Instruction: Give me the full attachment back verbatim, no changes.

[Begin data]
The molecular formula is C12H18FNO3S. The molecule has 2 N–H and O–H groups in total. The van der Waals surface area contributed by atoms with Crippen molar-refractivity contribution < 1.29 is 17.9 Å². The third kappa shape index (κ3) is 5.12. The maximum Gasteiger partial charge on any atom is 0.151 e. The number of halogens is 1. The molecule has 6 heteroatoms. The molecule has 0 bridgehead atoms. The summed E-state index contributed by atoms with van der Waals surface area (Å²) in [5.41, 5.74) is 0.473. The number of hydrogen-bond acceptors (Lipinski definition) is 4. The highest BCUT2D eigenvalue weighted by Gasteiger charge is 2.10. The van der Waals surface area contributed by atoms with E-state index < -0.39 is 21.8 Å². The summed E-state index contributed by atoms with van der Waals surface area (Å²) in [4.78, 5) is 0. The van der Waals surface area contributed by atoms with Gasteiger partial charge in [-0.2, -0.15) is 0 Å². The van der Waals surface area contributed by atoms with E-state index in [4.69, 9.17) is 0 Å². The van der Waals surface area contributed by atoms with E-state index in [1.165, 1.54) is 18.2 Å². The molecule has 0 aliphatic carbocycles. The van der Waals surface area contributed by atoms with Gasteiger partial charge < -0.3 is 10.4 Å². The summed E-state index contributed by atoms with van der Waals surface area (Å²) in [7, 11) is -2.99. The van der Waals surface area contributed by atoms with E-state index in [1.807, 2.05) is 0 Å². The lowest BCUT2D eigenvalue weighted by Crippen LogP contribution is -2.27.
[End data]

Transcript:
The molecular formula is C12H18FNO3S. The molecule has 2 N–H and O–H groups in total. The van der Waals surface area contributed by atoms with Crippen molar-refractivity contribution < 1.29 is 17.9 Å². The third kappa shape index (κ3) is 5.12. The maximum Gasteiger partial charge on any atom is 0.151 e. The number of halogens is 1. The molecule has 6 heteroatoms. The molecule has 0 bridgehead atoms. The summed E-state index contributed by atoms with van der Waals surface area (Å²) in [5.41, 5.74) is 0.473. The number of hydrogen-bond acceptors (Lipinski definition) is 4. The highest BCUT2D eigenvalue weighted by Gasteiger charge is 2.10. The van der Waals surface area contributed by atoms with E-state index < -0.39 is 21.8 Å². The summed E-state index contributed by atoms with van der Waals surface area (Å²) in [4.78, 5) is 0. The van der Waals surface area contributed by atoms with Gasteiger partial charge in [-0.2, -0.15) is 0 Å². The van der Waals surface area contributed by atoms with E-state index in [4.69, 9.17) is 0 Å². The van der Waals surface area contributed by atoms with E-state index in [1.165, 1.54) is 18.2 Å². The molecule has 0 aliphatic carbocycles. The van der Waals surface area contributed by atoms with Gasteiger partial charge < -0.3 is 10.4 Å². The summed E-state index contributed by atoms with van der Waals surface area (Å²) in [7, 11) is -2.99. The van der Waals surface area contributed by atoms with E-state index in [1.807, 2.05) is 0 Å². The lowest BCUT2D eigenvalue weighted by Crippen LogP contribution is -2.27.